Later in the 19th century Frederick Winslow Taylor pioneered the "Scientific Management" method, which proposed a way to find the optimum method for carrying out a given task. Taylor found that he could, for example, triple the amount of coal that workers were shoveling by incrementally reducing the size and weight of coal shovels until the fastest shoveling rate was reached. Frank and Lillian Gilbreth expanded Taylor's methods in the early 1900s to develop "Time and Motion Studies". They aimed to improve efficiency by eliminating unnecessary steps and actions. By applying this approach, the Gilbreths reduced the number of motions in bricklaying from 18 to 4.5, allowing bricklayers to increase their productivity from 120 to 350 bricks per hour.
 
World War II marked the development of new and complex machines and weaponry, and these made new demands on operators' cognition. The decision-making, attention, situational awareness and hand-eye coordination of the machine's operator became key in the success or failure of a task. It was observed that fully functional aircraft, flown by the best-trained pilots, still crashed. In 1943, Alphonse Chapanis, a lieutenant in the U.S. Army, showed that this so-called "pilot error" could be greatly reduced when more logical and differentiable controls replaced confusing designs in airplane cockpits.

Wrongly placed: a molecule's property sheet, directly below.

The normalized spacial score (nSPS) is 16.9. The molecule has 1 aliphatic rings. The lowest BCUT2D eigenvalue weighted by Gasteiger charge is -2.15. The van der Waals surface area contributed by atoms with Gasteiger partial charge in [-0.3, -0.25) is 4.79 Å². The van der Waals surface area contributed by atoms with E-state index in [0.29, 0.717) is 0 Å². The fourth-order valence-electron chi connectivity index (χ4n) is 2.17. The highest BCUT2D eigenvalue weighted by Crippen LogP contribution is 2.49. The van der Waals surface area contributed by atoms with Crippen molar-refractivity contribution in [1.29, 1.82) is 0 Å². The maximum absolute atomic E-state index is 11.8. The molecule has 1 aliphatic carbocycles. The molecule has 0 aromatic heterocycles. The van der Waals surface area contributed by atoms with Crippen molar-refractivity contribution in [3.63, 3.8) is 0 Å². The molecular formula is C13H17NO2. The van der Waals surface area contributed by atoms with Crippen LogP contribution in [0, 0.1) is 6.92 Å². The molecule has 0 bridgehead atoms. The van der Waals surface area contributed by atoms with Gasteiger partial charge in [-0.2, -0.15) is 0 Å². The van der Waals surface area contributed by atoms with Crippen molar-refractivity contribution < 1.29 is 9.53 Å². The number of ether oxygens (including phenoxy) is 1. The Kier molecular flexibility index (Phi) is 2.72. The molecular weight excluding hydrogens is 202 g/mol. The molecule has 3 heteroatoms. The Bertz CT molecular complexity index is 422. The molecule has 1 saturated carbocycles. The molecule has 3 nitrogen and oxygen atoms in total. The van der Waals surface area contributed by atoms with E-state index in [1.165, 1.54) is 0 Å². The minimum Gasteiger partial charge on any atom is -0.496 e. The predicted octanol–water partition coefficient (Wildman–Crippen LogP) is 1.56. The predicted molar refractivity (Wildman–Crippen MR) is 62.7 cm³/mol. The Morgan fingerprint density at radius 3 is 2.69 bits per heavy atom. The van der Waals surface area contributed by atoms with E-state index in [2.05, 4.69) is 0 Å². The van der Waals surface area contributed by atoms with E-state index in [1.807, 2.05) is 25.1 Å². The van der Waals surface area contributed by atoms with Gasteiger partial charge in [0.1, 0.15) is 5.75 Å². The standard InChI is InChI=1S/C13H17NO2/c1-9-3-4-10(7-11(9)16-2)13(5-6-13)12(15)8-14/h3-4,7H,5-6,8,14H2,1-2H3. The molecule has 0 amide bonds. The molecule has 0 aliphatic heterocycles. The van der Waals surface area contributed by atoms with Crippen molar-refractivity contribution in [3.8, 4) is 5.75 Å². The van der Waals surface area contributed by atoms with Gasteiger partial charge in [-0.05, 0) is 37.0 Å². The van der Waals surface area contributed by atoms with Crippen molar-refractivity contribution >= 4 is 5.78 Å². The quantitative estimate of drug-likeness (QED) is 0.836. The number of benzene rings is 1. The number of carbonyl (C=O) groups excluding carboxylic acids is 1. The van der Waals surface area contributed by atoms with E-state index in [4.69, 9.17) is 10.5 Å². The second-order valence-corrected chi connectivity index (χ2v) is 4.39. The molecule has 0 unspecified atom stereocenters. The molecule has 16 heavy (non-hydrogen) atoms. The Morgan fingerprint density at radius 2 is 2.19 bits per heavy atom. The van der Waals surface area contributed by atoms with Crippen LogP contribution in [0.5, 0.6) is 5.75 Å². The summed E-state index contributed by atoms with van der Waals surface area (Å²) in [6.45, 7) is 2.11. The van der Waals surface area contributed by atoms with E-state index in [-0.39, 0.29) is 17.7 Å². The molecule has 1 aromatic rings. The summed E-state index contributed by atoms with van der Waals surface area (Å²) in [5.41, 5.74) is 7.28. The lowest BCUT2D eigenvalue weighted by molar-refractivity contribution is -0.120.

In the decades since the war, ergonomics has continued to flourish and diversify. The Space Age created new human factors issues such as weightlessness and extreme g-forces. How far could environments in space be tolerated, and what effects would they have on the mind and body? The dawn of the Information Age has resulted in the new ergonomics field of human-computer interaction (HCI). Likewise, the growing demand for and competition among consumer goods and electronics has resulted in more companies including human factors in product design.
At home, work, or play new problems and questions must be resolved constantly. People come in all different shapes and sizes, and with different capabilities and limitations in strength, speed, judgment, and skills. All of these factors need to be considered in the design function. To solve design problems, physiology and psychology must be included with a engineering approach.
 
 
Ergonomics in the workplace
Fundamentals for the Flexible Workplace Variability and compatibility with desk components, that flex from individual work activities to team settings. Workstations provide supportive ergonomics for task-intensive environments.